In the reef, “marine snow” is the term for floating microscopic food particles composed of algae cells, zooplankton, bacteria cells and other organic particles glued together with natural, sticky polymers.
These “ingredients” form a nutritious matrix that drifts through the reef like snowflakes.
Marine snow is a dense high-energy food source formed in the upper layers of the ocean.
Marine snow is captured by filter feeding invertebrates like SPS and LPS corals, sponges, clams and anemones.
Two Little Fishies Marine Snow is a liquid suspension composed of marine based planktonic algae, zooplankton and dried seaweed powder.
The microscopic particles range from 20 to 150 microns.
Marine Snow mimics the drifting planktonic foods found in coral reefs. Each particle of Marine Snow is a nutritious packet of vitamins, trace elements, enzymes and fatty acids.
Marine Snow is fed by adding directly into the water flow or through target feeding.
AFB Decapsulated Brine Shrimp Eggs, for Corals, Fry, Babies
AFB decapsulated brine shrimp eggs are an all-natural source of nutrition for corals, clams, reef shrimp, and small fish.
Note that this product in not regular unhatched brine shrimp eggs. They cannot be hatched.
The eggs are harvested from the Great Salt Lake in Utah.
The eggs are washed in chlorine bleach to remove the hard egg capsule from the embryonic shrimp cyst.
The empty shell is separated from the nutrition-packed cyst.
The cysts are rinsed and packed in plastic bags.
Because no energy was used to hatch out of the eggs, the cysts retain their full nutritional make-up including lipids, amino acids, and enzymes.
Decapsulated brine shrimp cysts are richer in nutrition than newly hatched live baby brine.
AFB decapsulated brine is an easy way to get the nutritional benefits of live baby brine but without the need to continually hatch the shrimp eggs.
OceanMagik Live Phytoplankton Blend
Algae Barn’s OceanMagik live phytoplankton blend is a live culture of four algae plankton species.
The product contains Nannochloropsis, a 1-5 micron yellow/green algae; Isochrysis galbana, a 10-14 micron golden-brown algae; Tetraselmis green algae 6-10 microns in size and Thalassiosira weissflogii, a green brown algae in the 5-32 micron range.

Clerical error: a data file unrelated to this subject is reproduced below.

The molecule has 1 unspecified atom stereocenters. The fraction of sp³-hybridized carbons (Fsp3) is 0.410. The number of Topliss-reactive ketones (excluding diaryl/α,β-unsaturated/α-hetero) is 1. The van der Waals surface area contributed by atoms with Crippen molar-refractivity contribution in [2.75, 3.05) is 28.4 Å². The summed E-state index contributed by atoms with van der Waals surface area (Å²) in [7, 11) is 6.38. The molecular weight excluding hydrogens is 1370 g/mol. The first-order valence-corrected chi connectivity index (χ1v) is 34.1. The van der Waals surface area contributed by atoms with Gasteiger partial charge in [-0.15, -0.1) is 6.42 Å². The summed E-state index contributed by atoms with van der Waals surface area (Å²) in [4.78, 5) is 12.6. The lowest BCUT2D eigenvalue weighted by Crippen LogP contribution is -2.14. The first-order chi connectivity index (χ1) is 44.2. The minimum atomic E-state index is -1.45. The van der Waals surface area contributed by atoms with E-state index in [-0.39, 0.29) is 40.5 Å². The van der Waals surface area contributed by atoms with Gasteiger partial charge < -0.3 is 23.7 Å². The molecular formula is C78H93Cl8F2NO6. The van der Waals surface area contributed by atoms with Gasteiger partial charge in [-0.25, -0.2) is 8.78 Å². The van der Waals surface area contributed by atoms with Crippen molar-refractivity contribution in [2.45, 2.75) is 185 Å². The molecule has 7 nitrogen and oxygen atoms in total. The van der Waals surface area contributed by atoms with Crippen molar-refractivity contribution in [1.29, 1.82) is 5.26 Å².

The wide range of algae cell sizes covers the filter feeding spectrum of corals, copepods, sponges, shrimp and small reef fish.
One of the benefits of adding OceanMagik is that the live algae removes phosphate and nitrate from the water, reducing the chances of hair algae growth.
The live algae are also consumed by copepods living in the live rock.
Copepods are a natural food source for corals and marine fish. Mandarin fish, popular with reef aquarists, require a steady supply of live copepods and amphipods to remain alive in captivity.
OceanMagik is formulated to feed the copepods in your reef tank, which in turn keeps the natural “pod population” thriving for the Mandarins and other marine life to consume.
Final thoughts on coral foods
While some reviews weed out the low-performing products, all of these corals foods are top-notch, proven winners.
The key thing to remember when feeding corals is that no two reef tanks are alike.
The make up of coral species, the natural feeding behavior and even the live food population that live in the tank can play a role on which foods work best.
Keeping corals in captivity is easier than ever but there is no one perfect food for all corals. That’s why we recommend experimenting with all of these foods.
Overall, we like natural and live foods.
OceanMagik makes a lot of sense because it is eaten directly by corals and feeds the in-tank copepod population.
This balances the reef tank and “farms” live pods for coral consumption.
Reef Roids is a manufactured food but has proven track record in reef tanks.
The prepared foods are especially easy for a family member to add or a non aquarist when you are away on business or vacation.
Try them all and watch your corals.
You’ll know which foods cause your corals to color-up and grow within a month or so.
In no time you’ll have a feeding regimen worked out that maximizes growth and vibrant coloration.